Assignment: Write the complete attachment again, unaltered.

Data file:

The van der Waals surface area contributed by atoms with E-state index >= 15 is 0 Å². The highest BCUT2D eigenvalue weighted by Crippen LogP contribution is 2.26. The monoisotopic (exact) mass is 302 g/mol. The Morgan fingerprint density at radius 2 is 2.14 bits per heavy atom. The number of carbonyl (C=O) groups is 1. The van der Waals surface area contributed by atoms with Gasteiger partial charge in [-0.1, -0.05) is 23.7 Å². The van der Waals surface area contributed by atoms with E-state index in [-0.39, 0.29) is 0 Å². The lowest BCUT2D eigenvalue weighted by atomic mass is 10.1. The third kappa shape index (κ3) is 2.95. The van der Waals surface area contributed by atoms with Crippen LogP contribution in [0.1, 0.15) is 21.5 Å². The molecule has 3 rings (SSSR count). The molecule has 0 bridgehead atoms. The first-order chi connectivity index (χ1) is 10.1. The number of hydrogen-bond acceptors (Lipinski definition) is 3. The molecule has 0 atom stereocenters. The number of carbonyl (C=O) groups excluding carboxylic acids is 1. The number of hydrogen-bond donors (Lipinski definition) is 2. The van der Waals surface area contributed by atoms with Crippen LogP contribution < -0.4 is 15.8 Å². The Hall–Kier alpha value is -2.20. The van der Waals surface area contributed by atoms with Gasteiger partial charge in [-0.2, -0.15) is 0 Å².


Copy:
The van der Waals surface area contributed by atoms with E-state index >= 15 is 0 Å². The highest BCUT2D eigenvalue weighted by Crippen LogP contribution is 2.26. The monoisotopic (exact) mass is 302 g/mol. The Morgan fingerprint density at radius 2 is 2.14 bits per heavy atom. The number of carbonyl (C=O) groups is 1. The van der Waals surface area contributed by atoms with Gasteiger partial charge in [-0.1, -0.05) is 23.7 Å². The van der Waals surface area contributed by atoms with E-state index in [-0.39, 0.29) is 0 Å². The lowest BCUT2D eigenvalue weighted by atomic mass is 10.1. The third kappa shape index (κ3) is 2.95. The van der Waals surface area contributed by atoms with Crippen LogP contribution in [0.1, 0.15) is 21.5 Å². The molecule has 3 rings (SSSR count). The molecule has 0 bridgehead atoms. The first-order chi connectivity index (χ1) is 10.1. The number of hydrogen-bond acceptors (Lipinski definition) is 3. The molecule has 0 atom stereocenters. The number of carbonyl (C=O) groups excluding carboxylic acids is 1. The number of hydrogen-bond donors (Lipinski definition) is 2. The van der Waals surface area contributed by atoms with Crippen LogP contribution < -0.4 is 15.8 Å². The Hall–Kier alpha value is -2.20. The van der Waals surface area contributed by atoms with Gasteiger partial charge in [-0.2, -0.15) is 0 Å².